Dave Cooper revels in demanding role of Engineering Consultant



For SOE member and engineering consultant at LECS Dave Cooper, who has advised on over 5,000 installations, given expert witness reports on 3,500 legal cases and worked across more than 20 industry sectors, one requirement of his role has remained constant: the ability to work under pressure.

“There is always pressure,” said Dave. “Having worked for many years as engineer surveyor and then having investigated 40 fatalities, you must always err to caution. If you know there’s a real possibility of danger or risk, you can’t shy away from it, you’ve got to be brave and make that decision. But you’ve also got to be flexible and malleable enough to say to a client, ‘This is the way forward’, and help them with a solution.”

Over the course of his career there are a few jobs that have stood out; ‘Sexy projects’, as Dave describes them.

One such project was the Emirates Air Line cable car. From Dave’s perspective, being employed as the consultant to manage this project, it was another great opportunity to work in an unfamiliar yet related field.

Working across sectors, in an industry that has quickly adopted new technology to its moving platforms, makes it an exciting challenge, but the principles of inspection – and the core objective of maintaining safety and standards – should not be compromised, said Dave.

“It comes down to the definition of competence; the ability to identify a defect. And the knowledge to be able to ascertain the significance of that defect, and what the outcome could be. It’s a very fine balance. If it’s a very serious defect it means that everyone’s not coming out for breakfast in the morning, because you’re recommending that the lift should be taken out of service. So, you’ve got to be able to make a sound judgement.” said Dave.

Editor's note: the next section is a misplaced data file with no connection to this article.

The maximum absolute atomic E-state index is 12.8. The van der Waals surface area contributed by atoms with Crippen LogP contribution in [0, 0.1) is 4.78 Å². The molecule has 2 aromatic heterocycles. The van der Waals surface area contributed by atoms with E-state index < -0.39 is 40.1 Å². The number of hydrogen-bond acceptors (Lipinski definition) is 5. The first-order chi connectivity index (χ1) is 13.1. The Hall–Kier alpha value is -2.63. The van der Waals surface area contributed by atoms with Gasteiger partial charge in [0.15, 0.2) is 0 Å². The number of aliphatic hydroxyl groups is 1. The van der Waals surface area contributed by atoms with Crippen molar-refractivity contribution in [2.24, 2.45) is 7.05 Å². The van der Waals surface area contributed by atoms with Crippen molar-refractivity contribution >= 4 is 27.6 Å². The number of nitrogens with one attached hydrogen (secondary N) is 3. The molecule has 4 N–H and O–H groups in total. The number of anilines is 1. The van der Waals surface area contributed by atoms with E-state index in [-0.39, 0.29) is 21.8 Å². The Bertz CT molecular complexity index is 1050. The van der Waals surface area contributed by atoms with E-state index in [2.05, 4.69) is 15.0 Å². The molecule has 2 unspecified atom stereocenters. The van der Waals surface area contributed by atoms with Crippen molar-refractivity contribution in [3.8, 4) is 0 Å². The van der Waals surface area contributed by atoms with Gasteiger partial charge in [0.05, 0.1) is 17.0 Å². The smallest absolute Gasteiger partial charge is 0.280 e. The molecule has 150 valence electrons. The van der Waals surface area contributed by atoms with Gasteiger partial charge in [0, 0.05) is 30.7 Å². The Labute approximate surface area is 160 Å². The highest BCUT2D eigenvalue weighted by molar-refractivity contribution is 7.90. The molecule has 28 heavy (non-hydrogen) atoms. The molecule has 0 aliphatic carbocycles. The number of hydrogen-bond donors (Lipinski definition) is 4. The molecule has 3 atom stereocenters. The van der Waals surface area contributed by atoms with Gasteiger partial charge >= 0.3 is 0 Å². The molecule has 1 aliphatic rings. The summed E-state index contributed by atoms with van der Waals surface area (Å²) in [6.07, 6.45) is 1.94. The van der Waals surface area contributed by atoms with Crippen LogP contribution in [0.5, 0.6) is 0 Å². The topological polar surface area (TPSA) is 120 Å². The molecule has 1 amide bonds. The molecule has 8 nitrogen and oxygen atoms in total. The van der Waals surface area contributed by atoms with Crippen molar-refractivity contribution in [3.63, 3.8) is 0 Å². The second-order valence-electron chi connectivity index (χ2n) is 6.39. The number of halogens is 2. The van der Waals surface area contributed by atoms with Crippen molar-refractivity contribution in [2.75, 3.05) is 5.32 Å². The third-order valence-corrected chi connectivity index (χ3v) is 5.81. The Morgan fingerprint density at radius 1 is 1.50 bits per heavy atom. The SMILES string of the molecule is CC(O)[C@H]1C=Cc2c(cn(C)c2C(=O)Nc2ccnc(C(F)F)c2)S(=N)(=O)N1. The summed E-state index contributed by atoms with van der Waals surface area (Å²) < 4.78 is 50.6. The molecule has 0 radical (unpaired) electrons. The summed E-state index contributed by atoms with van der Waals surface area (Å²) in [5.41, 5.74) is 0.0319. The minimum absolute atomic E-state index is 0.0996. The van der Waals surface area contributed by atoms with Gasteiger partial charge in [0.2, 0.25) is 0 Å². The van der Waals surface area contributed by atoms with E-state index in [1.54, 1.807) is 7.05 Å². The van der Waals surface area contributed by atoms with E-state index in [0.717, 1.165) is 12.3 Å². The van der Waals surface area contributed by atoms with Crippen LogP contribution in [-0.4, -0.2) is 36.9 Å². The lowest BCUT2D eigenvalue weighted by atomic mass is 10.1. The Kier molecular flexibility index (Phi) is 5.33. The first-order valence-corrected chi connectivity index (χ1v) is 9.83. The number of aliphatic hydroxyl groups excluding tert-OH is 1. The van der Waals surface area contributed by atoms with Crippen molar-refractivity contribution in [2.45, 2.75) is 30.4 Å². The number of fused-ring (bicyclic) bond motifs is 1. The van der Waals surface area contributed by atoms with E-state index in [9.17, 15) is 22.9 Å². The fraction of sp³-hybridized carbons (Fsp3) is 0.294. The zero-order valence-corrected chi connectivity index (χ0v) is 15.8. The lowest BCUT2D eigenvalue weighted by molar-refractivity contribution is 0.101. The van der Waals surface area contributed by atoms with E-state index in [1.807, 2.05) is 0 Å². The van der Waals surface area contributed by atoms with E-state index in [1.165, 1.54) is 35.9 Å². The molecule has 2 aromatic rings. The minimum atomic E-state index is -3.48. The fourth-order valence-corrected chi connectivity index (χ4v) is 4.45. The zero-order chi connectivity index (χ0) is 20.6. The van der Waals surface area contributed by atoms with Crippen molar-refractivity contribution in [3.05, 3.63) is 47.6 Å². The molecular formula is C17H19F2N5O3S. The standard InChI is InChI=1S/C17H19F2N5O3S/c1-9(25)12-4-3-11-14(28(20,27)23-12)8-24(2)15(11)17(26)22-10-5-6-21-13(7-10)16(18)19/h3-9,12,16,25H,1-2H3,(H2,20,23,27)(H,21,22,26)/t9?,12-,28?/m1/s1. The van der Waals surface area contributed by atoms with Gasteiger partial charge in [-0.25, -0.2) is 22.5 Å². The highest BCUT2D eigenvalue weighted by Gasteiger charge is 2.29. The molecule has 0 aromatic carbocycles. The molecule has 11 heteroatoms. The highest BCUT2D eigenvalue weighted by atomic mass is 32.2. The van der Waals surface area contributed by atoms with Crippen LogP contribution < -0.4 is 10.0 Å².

Entering the industry in the 1980s through an apprenticeship with British Railways Limited, and later joining British Engine (then part of the Royal Insurance Group) as an Engineer Surveyor and trainer, Dave started his consultancy in 1993 and has travelled the world in his present role.

“I love to travel. Some of the travel can be quite daunting, but I’m always recruited to work on lifts, escalators or cable cars, so that’s my speciality. That’s all I’ve done wherever I’ve gone in the world; my job has taken me to the Middle East, Armenia, Gibraltar, Australia, and Mauritius. It’s generally only a couple of months at a time, and apart from that it’s been short stays – fly in, deal with the problem and leave,” said Dave.

“I enjoy passing on information. I am a university lecturer; I love sharing what I know by giving presentations,” said Dave. “I travel a lot to do it and I enjoy it very much. I couldn’t be in a job that was just a job; waking up every morning and not wanting to go to work is not something I could face.”

Two major changes in the law – the first in 1992 with the lift and equipment record and tests examination regulations, then LOLER six years later – meant that the role of the engineer surveyor has fundamentally changed. From then on, engineer surveyors had to consider the legal implications of every decision they took.

“In the old days, a lift was a lift was a lift; they were all more or less the same. They didn’t have reset and safety features that they have now, and now all the manufacturers reset profiles are all different. So, you must know the products – it’s a more onerous role,” said Dave.

By joining SOE, attending lectures arranged by the BES professional sector, and registering with the Engineering Council at CEng and Eur Ing, Dave has become a leading technical expert in the industry.

“What you need is effort and aptitude. I look back, and if I hadn’t joined professional institutions such as the SOE and BES, made the effort to attend meetings and the rest of it, then I wouldn’t have met the people to pull me through.” concluded Dave.